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An Interview with Sara Mearns: Dealing With Dance Injuries

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I recently reached out to Sara Mearns, principal ballerina with the New York City Ballet after I read an article about her own experience with a back injury. Today I’m sharing with you the interview she very graciously completed for me. She offers sound advice for dancers dealing with an injury and is setting a great example for all dancers in the field.

Dance injuries seem like an inevitable part of a dancer’s life. The statistics show that 80% of dancers sustain a performance hindering injury each year. While I am a huge advocate of prevention, the reality is that you may find yourself injured during this dance season. So what do you do then? Here’s Sara’s story.

What type of dance injury did you experience? What was the cause?

Sara Mearns: I have had many many injuries that have taken me from the stage. 2 severe muscular back injuries, multiple sprained ankles, dozens of strains in the calf, hamstring, and hip, cortisone shots in my foot, a dropped metatarsal which resulted in a stone bruise, multiple neck injuries, and this is just to name a few. The cause is that I am an athlete who works 6 days a week for 8 hours a day, constantly pushing my body to the limit, and I have been doing that for 27 years. I think considering that, I am doing pretty well!

How did your injury affect you as a dancer both mentally and physically?

Sara Mearns: Each injury is different obviously based on if it’s muscular, tendon, bone, or stress. They all have very different recovery times and they all take a toll on you mentally. You work so hard every day to prevent thing from happening but the body is not a machine, so things break down. A big injury can affect you mentally just as much as a small injury that stays around for a very long time. Every day is a struggle, and mentally you become very tough. But you also become very grateful for the life that you have and the body you have. What we are doing with our bodies is not normal, so you have to give it credit.

How did you approach your recovery?

Sara Mearns: You listen to your body. You can’t rush recovery. You also have to find the right person to help you heal. Whether that be personal or professional. Your body cannot heal until your mind is calm. You have to forgive yourself and not blame yourself for your injury. And you go with your gut. The human body is smartest thing on the planet and it will never lie. So listen to it.

What was your motivation to heal?

Sara Mearns: To perform again.

What was the key to your recovery and return to dance?

Sara Mearns: I found a chiropractor that saw my body for what it is, and wasn’t mystified by it. It was all “at the right place, right time” sort of thing. I do believe in “if it’s supposed to happen, it will” and I was supposed to somehow be given this gift, and he healed me. I will never understand or question how it came to be because it doesn’t matter at this point. I will always be grateful.

How did this experience affect your training routine?

Sara Mearns: My body comes first. I will sacrifice anything for it. This life and art form is a gift and if I don’t take care of my body, it can be taken away in a blink of an eye. If anyone knows me, they know that and respect that. Not many people can say, ” I am a ballerina with the New York City Ballet”, and I get to.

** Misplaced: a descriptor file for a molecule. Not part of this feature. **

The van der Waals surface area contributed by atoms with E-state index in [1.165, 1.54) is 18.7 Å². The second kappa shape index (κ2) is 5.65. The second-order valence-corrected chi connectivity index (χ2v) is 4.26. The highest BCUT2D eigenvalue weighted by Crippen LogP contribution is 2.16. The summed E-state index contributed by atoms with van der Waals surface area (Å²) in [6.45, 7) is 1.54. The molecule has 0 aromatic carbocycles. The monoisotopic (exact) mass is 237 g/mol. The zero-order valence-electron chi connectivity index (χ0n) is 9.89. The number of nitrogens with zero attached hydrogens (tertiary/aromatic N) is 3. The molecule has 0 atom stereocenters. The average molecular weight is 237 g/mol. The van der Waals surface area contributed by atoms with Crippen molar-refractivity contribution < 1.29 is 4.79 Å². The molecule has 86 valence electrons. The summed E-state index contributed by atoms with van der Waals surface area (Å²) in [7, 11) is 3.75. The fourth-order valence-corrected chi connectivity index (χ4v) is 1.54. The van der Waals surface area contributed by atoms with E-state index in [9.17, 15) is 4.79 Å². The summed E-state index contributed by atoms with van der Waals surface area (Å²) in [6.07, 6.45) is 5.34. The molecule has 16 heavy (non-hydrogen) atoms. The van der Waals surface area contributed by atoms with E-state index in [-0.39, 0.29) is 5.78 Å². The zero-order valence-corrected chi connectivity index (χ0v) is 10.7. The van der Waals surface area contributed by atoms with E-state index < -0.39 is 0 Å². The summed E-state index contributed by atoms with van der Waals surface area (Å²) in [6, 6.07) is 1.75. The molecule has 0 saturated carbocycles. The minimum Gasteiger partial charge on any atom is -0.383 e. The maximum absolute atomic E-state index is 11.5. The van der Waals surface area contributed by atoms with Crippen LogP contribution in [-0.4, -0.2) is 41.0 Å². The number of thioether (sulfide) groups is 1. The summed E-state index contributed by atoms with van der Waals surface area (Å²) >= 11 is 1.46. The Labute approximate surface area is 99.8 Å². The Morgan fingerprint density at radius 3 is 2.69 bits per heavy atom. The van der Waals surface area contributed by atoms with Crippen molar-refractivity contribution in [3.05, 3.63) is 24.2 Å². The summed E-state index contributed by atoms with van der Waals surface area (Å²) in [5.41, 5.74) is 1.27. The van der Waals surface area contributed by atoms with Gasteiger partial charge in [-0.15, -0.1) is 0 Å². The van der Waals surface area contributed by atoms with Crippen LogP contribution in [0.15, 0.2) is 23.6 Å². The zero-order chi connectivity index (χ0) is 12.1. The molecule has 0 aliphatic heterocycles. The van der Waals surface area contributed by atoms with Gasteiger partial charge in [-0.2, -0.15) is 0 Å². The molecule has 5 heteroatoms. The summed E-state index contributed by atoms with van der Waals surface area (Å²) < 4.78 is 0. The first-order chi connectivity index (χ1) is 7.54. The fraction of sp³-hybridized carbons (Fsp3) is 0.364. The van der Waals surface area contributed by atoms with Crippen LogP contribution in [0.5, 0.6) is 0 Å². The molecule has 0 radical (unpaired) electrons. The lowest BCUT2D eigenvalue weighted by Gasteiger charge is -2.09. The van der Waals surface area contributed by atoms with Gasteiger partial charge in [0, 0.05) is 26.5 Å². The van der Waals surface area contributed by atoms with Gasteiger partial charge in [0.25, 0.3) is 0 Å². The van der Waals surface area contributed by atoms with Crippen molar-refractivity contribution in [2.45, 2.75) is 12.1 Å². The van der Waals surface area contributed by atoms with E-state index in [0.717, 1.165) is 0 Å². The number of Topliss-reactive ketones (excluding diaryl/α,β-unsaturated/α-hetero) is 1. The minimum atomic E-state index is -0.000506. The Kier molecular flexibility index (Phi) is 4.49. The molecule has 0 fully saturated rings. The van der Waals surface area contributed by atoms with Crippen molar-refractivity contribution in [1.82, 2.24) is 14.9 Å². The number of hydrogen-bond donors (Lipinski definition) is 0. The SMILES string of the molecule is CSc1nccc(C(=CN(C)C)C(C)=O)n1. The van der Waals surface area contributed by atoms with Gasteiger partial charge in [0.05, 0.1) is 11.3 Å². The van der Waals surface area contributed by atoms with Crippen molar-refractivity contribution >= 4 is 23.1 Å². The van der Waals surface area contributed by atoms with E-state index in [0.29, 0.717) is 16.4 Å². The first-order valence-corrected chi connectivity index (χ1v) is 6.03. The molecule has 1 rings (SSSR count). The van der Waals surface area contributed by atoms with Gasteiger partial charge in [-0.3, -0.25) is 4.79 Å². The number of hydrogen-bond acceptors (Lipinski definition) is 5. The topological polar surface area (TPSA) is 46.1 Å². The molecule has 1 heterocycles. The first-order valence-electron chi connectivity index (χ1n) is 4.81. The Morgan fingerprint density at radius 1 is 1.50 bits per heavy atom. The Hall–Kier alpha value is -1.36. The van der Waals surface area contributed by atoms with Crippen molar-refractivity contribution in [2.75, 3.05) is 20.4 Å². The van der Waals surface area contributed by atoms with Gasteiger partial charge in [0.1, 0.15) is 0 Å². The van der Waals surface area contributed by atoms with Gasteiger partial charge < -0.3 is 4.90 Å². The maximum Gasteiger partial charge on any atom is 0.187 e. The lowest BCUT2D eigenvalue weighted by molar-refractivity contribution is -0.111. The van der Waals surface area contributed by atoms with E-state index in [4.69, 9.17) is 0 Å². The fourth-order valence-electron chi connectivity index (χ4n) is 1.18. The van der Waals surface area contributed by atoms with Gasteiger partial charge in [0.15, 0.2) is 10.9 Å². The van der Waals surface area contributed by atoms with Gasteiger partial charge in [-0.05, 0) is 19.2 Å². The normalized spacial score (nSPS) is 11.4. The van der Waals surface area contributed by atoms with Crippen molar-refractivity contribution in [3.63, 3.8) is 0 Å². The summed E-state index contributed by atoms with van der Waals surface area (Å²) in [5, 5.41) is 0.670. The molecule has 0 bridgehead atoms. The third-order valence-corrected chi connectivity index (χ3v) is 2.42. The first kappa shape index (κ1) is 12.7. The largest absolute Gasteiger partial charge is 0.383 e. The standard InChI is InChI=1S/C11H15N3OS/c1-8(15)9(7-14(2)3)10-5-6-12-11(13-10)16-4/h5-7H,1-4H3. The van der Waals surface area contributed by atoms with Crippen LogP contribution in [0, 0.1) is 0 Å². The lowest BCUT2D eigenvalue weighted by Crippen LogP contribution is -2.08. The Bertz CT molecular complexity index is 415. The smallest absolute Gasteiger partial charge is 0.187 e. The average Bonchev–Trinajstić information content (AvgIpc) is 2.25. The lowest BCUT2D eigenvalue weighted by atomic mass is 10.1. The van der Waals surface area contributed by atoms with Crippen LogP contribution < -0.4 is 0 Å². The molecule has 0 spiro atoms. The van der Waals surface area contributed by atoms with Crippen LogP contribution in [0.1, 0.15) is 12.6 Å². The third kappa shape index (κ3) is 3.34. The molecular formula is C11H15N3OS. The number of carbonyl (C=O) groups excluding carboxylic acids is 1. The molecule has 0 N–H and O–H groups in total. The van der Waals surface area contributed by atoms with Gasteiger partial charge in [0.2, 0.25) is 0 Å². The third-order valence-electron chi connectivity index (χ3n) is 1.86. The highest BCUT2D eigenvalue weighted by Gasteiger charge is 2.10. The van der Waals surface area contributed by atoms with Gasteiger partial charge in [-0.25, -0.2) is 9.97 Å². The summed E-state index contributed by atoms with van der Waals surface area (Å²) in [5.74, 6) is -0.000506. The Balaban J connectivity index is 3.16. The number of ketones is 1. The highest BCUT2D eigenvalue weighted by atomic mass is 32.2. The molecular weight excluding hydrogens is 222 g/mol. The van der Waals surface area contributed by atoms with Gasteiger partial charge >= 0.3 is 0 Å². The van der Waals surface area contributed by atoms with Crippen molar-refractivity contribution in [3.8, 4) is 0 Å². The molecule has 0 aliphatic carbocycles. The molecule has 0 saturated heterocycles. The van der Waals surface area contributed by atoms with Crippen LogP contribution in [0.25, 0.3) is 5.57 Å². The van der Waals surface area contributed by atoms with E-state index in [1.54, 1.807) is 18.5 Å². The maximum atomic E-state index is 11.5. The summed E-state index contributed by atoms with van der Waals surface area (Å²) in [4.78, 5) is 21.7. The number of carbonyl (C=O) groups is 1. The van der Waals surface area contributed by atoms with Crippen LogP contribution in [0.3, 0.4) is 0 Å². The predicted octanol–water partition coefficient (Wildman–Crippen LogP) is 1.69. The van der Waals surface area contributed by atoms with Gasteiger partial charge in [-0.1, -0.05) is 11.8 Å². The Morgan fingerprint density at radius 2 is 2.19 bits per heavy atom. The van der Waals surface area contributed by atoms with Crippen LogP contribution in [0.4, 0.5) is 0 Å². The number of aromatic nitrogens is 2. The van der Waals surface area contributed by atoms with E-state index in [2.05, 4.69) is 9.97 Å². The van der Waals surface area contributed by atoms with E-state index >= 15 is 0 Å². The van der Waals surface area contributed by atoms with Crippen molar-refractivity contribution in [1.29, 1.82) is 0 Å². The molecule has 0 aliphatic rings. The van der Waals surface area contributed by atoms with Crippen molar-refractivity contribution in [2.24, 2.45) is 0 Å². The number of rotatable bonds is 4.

Keeping my body loose and strong is all that matters. Everything else will fall into place. I stretch and roll out every morning for 45 minutes and that’s before I take class every day for an hour. Then I rehearse for 6 Hours and then I go to PT for an hour then I perform, then I go home and do more PT for an hour while I’m eating dinner. It’s a non-stop cycle but I’m healthy.

What is the single most important thing you learned from this experience?

Sara Mearns: Injuries are a gift. They make you reset and take a breath. You don’t see that in all the emotions that come with the pain and suffering, but in the aftermath, it’s all a gift. You become a stronger, healthier, more well-rounded dancer. It brings you back to reality and what’s really true which can be eye opening at first. But it’s all good.

What is your advice for dancers who are currently experiencing injuries?

Sara Mearns: DO NOT RUSH your recovery. If you come back too early, your body will re injure and you possibly might never recover. Your body is smarter then you. Just realize that, and it will be fine. Listen to your PT, listen to your closest friends who respect and understand your situation. Time is on your side when you are recovering. And everyone is different, don’t think you are weaker or not as good if someone recovers faster. Just focus on you.

What advice do you have for young dancers when it comes to taking care of their bodies? Do you recommend any strategies for injury prevention?

Sara Mearns: Don’t overdo or exhaust your body. I always say, stop while you’re ahead. Injuries most of the time happen when you have past the point of strength. Strength building and over doing it are too different things. Listen to your teachers. Speak up if something is hurting. Don’t hide the pain.

 

PHOTO CREDIT Erin Baiano

PHOTO CREDIT Erin Baiano

Sara Mearns, a principal with New York City Ballet, began her training in Columbia, South Carolina. Mearns is known for her roles in Swan Lake, Balanchine’s Diamonds and Walpurgisnacht. She has worked with famed choreographers such as Alexei Ratmansky, Christopher Wheeldon, Justin Peck, Benjamin Millipied, Susan Stroman, Kim Brandstrup and Joshua Bergasse. In 2014, Sara Mearns was signed by Cole Haan to collaborate on a capsule collection of footwear inspired by the studio-to-street lifestyle of a City Ballet dancer. www.saramearns.com

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